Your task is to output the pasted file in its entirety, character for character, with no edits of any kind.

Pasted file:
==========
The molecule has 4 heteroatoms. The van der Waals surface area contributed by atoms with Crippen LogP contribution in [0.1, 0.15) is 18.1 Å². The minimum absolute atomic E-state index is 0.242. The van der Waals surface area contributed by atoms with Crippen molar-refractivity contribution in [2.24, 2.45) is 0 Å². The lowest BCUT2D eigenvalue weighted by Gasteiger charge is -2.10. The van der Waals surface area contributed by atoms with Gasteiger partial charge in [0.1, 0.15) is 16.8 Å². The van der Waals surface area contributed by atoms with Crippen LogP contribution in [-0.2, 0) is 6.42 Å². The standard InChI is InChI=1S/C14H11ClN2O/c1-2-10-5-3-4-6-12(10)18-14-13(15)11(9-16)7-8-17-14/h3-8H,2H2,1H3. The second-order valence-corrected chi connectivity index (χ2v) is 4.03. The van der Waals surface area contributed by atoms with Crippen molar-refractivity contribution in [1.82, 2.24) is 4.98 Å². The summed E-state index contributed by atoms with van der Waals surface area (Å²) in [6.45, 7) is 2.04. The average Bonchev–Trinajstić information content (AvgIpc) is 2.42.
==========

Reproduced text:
The molecule has 4 heteroatoms. The van der Waals surface area contributed by atoms with Crippen LogP contribution in [0.1, 0.15) is 18.1 Å². The minimum absolute atomic E-state index is 0.242. The van der Waals surface area contributed by atoms with Crippen molar-refractivity contribution in [2.24, 2.45) is 0 Å². The lowest BCUT2D eigenvalue weighted by Gasteiger charge is -2.10. The van der Waals surface area contributed by atoms with Gasteiger partial charge in [0.1, 0.15) is 16.8 Å². The van der Waals surface area contributed by atoms with Crippen LogP contribution in [-0.2, 0) is 6.42 Å². The standard InChI is InChI=1S/C14H11ClN2O/c1-2-10-5-3-4-6-12(10)18-14-13(15)11(9-16)7-8-17-14/h3-8H,2H2,1H3. The second-order valence-corrected chi connectivity index (χ2v) is 4.03. The van der Waals surface area contributed by atoms with Crippen molar-refractivity contribution in [1.82, 2.24) is 4.98 Å². The summed E-state index contributed by atoms with van der Waals surface area (Å²) in [6.45, 7) is 2.04. The average Bonchev–Trinajstić information content (AvgIpc) is 2.42.